On this video photographer Tony Northrup and his wife Chelsea decided to look at a problem all of us encountered at one point or another – blurry images. There are quite a few reasons why an image looks blurry and on this video we take a look at 8 of them and how we can try and fix what was wrong with them.
- Your image is blurry with a little bit of motion – this might be caused by camera shake (this means that you are not stable enough when you are shooting). If you have image stabilization – use it, if you can find a way to be more stable (lean on a wall or fence, use a tripod etc) – use it.
- If all of the tips in 1# still fail you and your images are still blurry – try increasing your shutter speed. A good rule of thumb is to shoot at a speed which is 1/focal length of your lens – so if you are using a 50mm lens shoot at 1/50 second or 1/100 second or even higher. Do note – if you are using a crop camera you will need to multiply this number by your crop factor (so for Nikon DSLRs you will need to shoot at 1.5x(1/focal length), for Canon it will be 1.6x(1/focal length) and for Olympus/Panasonic it will be 2x(1/focal length).
- Motion blur – this happens when you subjects moves too fast compared to the shutter speed that you are using – in this case you need to increase your shutter speed until you will be able to freeze your subject.
- If part of your image is sharp but the rest is blurry – you might simply be using a shallow depth of filed – close down your aperture (go from f/3.5 to f/5.6 or even to f/8) and more of your image will be blur free.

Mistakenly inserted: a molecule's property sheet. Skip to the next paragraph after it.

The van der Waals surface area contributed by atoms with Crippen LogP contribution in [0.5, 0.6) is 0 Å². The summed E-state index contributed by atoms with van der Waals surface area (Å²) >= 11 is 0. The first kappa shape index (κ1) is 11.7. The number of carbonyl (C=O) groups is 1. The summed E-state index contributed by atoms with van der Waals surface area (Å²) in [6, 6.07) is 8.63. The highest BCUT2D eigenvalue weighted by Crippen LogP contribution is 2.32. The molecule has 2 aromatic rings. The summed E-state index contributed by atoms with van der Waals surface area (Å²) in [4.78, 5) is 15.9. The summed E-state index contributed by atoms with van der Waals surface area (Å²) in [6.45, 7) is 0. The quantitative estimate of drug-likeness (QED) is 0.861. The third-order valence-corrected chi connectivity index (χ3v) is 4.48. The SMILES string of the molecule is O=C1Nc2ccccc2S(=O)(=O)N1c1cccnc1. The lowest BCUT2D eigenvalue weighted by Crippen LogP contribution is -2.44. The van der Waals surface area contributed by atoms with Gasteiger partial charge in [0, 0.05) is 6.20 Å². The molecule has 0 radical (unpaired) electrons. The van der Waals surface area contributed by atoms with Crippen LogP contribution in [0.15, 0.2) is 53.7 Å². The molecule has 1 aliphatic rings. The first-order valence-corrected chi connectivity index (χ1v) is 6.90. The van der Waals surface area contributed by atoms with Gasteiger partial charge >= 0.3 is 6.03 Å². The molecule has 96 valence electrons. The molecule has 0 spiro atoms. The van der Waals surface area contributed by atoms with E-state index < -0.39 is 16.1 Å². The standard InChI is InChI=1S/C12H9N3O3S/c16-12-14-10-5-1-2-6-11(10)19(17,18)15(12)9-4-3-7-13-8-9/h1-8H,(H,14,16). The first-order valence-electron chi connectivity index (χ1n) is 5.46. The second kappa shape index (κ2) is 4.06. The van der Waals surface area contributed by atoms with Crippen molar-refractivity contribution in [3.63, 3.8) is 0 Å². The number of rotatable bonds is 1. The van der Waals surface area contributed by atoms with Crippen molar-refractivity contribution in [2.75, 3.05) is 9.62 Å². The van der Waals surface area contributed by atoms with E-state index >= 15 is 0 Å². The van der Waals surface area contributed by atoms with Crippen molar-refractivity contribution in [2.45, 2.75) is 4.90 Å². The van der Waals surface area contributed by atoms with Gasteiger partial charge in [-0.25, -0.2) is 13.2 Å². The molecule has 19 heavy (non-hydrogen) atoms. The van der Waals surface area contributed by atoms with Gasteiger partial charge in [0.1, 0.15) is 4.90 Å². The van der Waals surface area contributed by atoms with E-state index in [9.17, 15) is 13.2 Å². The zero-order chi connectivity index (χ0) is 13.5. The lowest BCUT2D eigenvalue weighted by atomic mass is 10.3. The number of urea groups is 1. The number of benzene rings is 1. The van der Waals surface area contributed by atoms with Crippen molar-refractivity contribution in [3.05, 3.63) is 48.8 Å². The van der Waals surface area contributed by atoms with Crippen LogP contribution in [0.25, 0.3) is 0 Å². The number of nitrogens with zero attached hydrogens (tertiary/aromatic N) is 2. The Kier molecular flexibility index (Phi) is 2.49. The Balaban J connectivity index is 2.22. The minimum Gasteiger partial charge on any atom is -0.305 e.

- Miss focus – lenses don’t always get the focus currently (this can be a problem with the way you focused, or the way the camera/lens work (sometimes they simply miss focus – it happens). The best way to solve this is to try and shoot several images one after the other and typically there will be a greater chance of success.
- In rare cases there might be a problem with your lens (or with the way the camera and lens work together) and the camera will miss focus all the time – this is called back focus or front focus (depending on the nature of the miss focus). Some cameras have mechanism to compensate for that but for others you might need to take the camera and lens to the lab.
- If you are shooting outside with long telephoto lenses atmospheric conditions might degrade your image quality in such a way that it might look unsharp and even a little bit blurry. There really isn’t that much you can do about it (what can yo really do about the weather), but knowing